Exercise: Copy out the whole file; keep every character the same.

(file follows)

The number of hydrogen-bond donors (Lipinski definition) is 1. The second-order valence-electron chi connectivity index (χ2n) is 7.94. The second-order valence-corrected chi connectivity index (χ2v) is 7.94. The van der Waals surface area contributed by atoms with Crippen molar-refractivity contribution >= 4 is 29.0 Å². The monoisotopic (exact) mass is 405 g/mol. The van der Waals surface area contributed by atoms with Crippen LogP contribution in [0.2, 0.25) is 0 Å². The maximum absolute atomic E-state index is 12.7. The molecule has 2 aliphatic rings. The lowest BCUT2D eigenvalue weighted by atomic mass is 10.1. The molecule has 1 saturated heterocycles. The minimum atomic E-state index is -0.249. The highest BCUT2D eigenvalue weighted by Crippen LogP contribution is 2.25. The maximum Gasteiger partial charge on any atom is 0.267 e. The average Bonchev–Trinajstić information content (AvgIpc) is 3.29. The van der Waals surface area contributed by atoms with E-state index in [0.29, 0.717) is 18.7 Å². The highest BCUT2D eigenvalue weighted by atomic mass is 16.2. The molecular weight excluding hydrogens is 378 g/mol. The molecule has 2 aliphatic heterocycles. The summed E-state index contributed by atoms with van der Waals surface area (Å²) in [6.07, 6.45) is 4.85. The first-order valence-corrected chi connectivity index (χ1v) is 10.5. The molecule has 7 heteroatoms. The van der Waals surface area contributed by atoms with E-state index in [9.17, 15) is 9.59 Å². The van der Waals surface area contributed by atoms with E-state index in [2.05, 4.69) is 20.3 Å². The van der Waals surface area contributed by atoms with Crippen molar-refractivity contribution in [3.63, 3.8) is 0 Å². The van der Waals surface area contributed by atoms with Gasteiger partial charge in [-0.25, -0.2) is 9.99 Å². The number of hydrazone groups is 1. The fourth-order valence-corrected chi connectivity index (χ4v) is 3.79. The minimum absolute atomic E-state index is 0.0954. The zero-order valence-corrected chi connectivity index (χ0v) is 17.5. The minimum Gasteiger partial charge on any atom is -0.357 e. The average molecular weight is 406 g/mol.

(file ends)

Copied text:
The number of hydrogen-bond donors (Lipinski definition) is 1. The second-order valence-electron chi connectivity index (χ2n) is 7.94. The second-order valence-corrected chi connectivity index (χ2v) is 7.94. The van der Waals surface area contributed by atoms with Crippen molar-refractivity contribution >= 4 is 29.0 Å². The monoisotopic (exact) mass is 405 g/mol. The van der Waals surface area contributed by atoms with Crippen LogP contribution in [0.2, 0.25) is 0 Å². The maximum absolute atomic E-state index is 12.7. The molecule has 2 aliphatic rings. The lowest BCUT2D eigenvalue weighted by atomic mass is 10.1. The molecule has 1 saturated heterocycles. The minimum atomic E-state index is -0.249. The highest BCUT2D eigenvalue weighted by Crippen LogP contribution is 2.25. The maximum Gasteiger partial charge on any atom is 0.267 e. The average Bonchev–Trinajstić information content (AvgIpc) is 3.29. The van der Waals surface area contributed by atoms with E-state index in [0.29, 0.717) is 18.7 Å². The highest BCUT2D eigenvalue weighted by atomic mass is 16.2. The molecular weight excluding hydrogens is 378 g/mol. The molecule has 2 aliphatic heterocycles. The summed E-state index contributed by atoms with van der Waals surface area (Å²) in [6.07, 6.45) is 4.85. The first-order valence-corrected chi connectivity index (χ1v) is 10.5. The molecule has 7 heteroatoms. The van der Waals surface area contributed by atoms with E-state index in [9.17, 15) is 9.59 Å². The van der Waals surface area contributed by atoms with E-state index in [2.05, 4.69) is 20.3 Å². The van der Waals surface area contributed by atoms with Crippen molar-refractivity contribution in [3.63, 3.8) is 0 Å². The van der Waals surface area contributed by atoms with Gasteiger partial charge in [-0.25, -0.2) is 9.99 Å². The number of hydrazone groups is 1. The fourth-order valence-corrected chi connectivity index (χ4v) is 3.79. The minimum absolute atomic E-state index is 0.0954. The zero-order valence-corrected chi connectivity index (χ0v) is 17.5. The minimum Gasteiger partial charge on any atom is -0.357 e. The average molecular weight is 406 g/mol.